Defensemen: Drew Doughty, Derek Forbort, Alec Martinez, Jake Muzzin

Goaltender: Jonathan Quick

Minnesota Wild

Forwards: Charlie Coyle, Mikael Granlund, Mikko Koivu, Nino Niederreiter, Zach Parise, Jason Pominville, Jason Zucker

Defensemen: Jonas Brodin, Jared Spurgeon, Ryan Suter

Goaltender: Devan Dubnyk

Montreal Canadiens

Forwards: Paul Byron, Phillip Danault, Jonathan Drouin, Alex Galchenyuk, Brendan Gallagher, Max Pacioretty, Andrew Shaw

Defensemen: Jordie Benn, Jeff Petry, Shea Weber

Goaltender: Carey Price

Nashville Predators

Forwards: Viktor Arvidsson, Filip Forsberg, Calle Jarnkrok, Ryan Johansen

Defensemen: Mattias Ekholm, Ryan Ellis, Roman Josi, P.K. Subban

Goaltender: Pekka Rinne

New Jersey Devils

Forwards: Taylor Hall, Adam Henrique, Kyle Palmieri, Travis Zajac

Defensemen: Andy Greene, John Moore, Mirco Mueller, Damon Severson

Goaltender: Cory Schneider

New York Islanders

Forwards: Andrew Ladd, Anders Lee, John Tavares

Defensemen: Johnny Boychuk, Travis Hamonic, Nick Leddy, Adam Pelech, Ryan Pulock

Goaltender: Thomas Greiss

New York Rangers

Forwards: Kevin Hayes, Chris Kreider, J.T. Miller, Rick Nash, Derek Stepan, Mika Zibanejad, Mats Zuccarello

Defensemen: Nick Holden, Ryan McDonagh, Marc Staal

Goaltender: Henrik Lundqvist

Ottawa Senators

Forwards: Derick Brassard, Ryan Dzingel, Mike Hoffman, Jean-Gabriel Pageau, Zack Smith, Mark Stone, Kyle Turris

Defensemen: Cody Ceci, Erik Karlsson, Dion Phaneuf

Goaltender: Craig Anderson

Philadelphia Flyers

Forwards: Sean Couturier, Valtteri Filppula, Claude Giroux, Scott Laughton, Brayden Schenn, Wayne Simmonds, Jakub Voracek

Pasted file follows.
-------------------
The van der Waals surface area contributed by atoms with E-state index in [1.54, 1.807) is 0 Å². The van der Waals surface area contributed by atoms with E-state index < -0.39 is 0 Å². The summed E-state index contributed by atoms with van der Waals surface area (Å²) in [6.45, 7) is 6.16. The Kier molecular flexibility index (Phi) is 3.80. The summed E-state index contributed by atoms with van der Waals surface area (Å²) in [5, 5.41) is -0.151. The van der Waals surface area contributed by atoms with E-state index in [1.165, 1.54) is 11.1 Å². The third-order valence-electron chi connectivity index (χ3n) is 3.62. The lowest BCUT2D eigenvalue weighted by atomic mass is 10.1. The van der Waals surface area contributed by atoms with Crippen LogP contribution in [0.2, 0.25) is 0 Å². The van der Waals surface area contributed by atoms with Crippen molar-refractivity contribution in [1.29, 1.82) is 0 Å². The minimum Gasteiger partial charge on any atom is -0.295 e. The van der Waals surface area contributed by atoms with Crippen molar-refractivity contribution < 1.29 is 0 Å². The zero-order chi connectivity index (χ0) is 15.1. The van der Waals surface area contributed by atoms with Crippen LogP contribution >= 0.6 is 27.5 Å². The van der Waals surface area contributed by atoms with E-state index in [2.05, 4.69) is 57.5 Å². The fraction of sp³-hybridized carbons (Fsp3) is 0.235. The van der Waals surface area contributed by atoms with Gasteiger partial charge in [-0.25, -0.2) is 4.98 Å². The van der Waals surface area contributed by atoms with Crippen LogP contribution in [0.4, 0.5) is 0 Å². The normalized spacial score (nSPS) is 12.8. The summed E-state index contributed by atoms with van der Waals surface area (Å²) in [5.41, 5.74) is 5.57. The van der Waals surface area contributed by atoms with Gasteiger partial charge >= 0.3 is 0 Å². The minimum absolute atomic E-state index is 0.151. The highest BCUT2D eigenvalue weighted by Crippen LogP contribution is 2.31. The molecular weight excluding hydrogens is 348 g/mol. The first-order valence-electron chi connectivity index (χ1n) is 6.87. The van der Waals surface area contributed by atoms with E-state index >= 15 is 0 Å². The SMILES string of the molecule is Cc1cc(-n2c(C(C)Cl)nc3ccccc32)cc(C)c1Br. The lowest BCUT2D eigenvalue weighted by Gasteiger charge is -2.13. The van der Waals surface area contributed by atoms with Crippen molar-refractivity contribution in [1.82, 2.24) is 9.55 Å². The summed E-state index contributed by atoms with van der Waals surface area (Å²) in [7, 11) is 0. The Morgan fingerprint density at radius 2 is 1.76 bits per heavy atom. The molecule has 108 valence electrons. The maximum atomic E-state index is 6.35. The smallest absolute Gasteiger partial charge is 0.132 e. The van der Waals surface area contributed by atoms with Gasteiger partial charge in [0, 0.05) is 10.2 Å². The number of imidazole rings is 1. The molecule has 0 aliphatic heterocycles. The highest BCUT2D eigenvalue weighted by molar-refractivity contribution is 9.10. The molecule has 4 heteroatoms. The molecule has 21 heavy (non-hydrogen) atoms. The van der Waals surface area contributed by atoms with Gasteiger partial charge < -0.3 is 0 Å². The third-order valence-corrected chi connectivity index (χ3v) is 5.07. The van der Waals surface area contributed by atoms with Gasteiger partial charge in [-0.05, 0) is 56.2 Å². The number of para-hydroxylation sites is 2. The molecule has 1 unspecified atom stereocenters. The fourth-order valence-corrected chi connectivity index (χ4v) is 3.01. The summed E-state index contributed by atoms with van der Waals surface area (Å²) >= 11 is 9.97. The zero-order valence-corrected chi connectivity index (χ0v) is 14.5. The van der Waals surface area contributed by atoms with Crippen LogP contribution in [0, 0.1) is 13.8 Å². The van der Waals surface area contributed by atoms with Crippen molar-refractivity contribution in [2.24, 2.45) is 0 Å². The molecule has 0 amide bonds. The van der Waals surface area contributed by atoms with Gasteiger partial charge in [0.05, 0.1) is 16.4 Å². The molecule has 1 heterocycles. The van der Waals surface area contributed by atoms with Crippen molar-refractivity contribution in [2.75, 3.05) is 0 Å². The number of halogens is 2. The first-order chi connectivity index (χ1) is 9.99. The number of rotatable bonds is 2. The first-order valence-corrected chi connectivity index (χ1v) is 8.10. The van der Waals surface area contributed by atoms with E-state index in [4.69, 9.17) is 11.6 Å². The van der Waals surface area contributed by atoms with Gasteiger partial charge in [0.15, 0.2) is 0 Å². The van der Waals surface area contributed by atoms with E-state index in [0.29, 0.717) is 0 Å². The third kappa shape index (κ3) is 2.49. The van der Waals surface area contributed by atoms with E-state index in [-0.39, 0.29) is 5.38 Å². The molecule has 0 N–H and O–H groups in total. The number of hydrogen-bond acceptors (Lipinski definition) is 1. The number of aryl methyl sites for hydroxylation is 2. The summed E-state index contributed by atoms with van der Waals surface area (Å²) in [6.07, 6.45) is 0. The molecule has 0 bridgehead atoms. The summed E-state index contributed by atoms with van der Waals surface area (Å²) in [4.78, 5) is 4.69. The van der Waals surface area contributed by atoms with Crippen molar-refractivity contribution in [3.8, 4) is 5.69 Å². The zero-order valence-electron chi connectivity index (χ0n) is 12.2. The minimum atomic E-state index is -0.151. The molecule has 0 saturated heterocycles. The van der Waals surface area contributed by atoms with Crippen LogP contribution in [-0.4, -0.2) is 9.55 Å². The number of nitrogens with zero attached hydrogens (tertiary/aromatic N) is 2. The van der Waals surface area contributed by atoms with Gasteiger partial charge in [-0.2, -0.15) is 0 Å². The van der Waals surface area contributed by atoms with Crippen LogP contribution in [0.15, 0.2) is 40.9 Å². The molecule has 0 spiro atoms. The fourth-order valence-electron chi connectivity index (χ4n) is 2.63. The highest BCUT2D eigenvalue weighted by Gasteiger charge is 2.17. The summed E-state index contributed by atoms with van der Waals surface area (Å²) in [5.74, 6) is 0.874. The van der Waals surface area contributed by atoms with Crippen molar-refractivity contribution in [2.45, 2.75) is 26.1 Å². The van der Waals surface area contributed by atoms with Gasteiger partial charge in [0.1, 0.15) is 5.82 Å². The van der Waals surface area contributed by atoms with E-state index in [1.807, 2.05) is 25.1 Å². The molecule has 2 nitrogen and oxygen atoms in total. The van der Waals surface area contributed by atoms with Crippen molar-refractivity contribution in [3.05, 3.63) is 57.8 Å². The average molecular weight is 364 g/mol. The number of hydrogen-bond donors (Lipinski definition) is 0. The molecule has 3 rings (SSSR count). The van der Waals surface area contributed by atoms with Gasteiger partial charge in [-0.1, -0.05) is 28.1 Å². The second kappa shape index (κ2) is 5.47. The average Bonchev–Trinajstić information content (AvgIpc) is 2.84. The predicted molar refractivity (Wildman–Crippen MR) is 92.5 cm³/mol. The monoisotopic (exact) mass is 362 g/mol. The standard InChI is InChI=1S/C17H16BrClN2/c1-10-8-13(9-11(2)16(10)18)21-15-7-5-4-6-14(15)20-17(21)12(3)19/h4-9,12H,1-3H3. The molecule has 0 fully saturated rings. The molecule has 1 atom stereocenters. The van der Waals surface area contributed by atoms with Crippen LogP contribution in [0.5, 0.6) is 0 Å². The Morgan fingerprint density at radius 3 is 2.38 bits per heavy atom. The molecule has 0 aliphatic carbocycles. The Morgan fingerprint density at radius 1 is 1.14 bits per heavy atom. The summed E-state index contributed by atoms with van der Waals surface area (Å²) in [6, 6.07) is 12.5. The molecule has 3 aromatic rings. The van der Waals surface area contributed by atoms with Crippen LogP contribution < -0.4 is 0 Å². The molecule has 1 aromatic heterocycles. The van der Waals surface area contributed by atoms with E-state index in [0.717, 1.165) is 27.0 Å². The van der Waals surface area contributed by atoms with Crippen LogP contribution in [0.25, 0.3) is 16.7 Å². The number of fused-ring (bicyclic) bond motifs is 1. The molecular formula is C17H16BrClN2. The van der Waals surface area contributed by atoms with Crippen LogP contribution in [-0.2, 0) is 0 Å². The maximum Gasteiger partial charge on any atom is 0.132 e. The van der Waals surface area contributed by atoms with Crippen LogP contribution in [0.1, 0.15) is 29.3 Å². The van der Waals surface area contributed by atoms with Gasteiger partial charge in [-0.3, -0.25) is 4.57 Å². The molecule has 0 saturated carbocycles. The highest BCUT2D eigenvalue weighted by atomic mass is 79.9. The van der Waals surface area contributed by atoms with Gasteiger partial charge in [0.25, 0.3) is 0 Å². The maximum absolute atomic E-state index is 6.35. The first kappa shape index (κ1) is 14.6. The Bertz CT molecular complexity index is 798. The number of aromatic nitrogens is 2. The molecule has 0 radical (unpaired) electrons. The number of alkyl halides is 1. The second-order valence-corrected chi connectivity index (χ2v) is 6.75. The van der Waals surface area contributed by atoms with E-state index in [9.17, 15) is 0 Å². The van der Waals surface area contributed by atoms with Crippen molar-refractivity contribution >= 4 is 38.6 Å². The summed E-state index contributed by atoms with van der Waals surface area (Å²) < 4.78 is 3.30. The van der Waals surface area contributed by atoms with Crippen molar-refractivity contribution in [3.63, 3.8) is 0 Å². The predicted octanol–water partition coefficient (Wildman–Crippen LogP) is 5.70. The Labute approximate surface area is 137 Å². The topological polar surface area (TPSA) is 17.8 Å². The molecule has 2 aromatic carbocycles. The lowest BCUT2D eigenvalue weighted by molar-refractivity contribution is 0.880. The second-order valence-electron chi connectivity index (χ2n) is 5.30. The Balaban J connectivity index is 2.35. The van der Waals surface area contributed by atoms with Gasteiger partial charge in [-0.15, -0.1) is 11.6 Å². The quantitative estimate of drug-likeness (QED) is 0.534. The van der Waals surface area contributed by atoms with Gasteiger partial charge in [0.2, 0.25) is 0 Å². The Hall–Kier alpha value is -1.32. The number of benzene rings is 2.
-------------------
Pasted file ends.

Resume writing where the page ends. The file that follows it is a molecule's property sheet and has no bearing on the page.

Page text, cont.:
Defensemen: Shayne Gostisbehere, Radko Gudas, Brandon Manning

Goaltender: Anthony Stolarz

Pittsburgh Penguins

Forwards: Sidney Crosby, Patric Hornqvist, Phil Kessel, Evgeni Malkin

Defensemen: Brian Dumoulin, Kris Letang, Olli Maatta, Justin Schultz

Goaltender: Matt Murray

San Jose Sharks

Forwards: Ryan Carpenter, Logan Couture, Jannik Hansen, Tomas Hertl, Melker Karlsson, Joe Pavelski, Chris Tierney

Defensemen: Justin Braun, Brent Burns, Marc-Edouard Vlasic

Goaltender: Martin Jones

St. Louis Blues

Forwards: Patrik Berglund, Ryan Reaves, Jaden Schwartz, Vladimir Sobotka, Paul Stastny, Alexander Steen, Vladimir Tarasenko

Defensemen: Jay Bouwmeester, Joel Edmundson, Alex Pietrangelo

Goaltender: Jake Allen

Tampa Bay Lightning

Forwards: Ryan Callahan, Tyler Johnson, Alex Killorn, Nikita Kucherov, Vladislav Namestnikov, Ondrej Palat, Steven Stamkos

Defensemen: Braydon Coburn, Victor Hedman, Anton Stralman

Goaltender: Andrei Vasilevskiy

Toronto Maple Leafs

Forwards: Tyler Bozak, Connor Brown, Nazem Kadri, Leo Komarov, Josh Leivo, Matt Martin, James van Riemsdyk

Defensemen: Connor Carrick, Jake Gardiner, Morgan Rielly

Goaltender: Frederik Andersen

Vancouver Canucks

Forwards: Sven Baertschi, Loui Eriksson, Markus Granlund, Bo Horvat, Daniel Sedin, Henrik Sedin, Brandon Sutter

Defensemen: Alexander Edler, Erik Gudbranson, Christopher Tanev

Goaltender: Jacob Markstrom

Washington Capitals

Forwards: Nicklas Backstrom, Andre Burakovsky, Lars Eller, Marcus Johansson, Evgeny Kuznetsov, Alex Ovechkin, Tom Wilson

Defensemen: John Carlson, Matt Niskanen, Dmitry Orlov

Goaltender: Braden Holtby

Winnipeg Jets

Forwards: Joel Armia, Andrew Copp, Bryan Little, Adam Lowry, Mathieu Perreault, Mark Scheifele, Blake Wheeler

Defensemen: Dustin Byfuglien, Tyler Myers, Jacob Trouba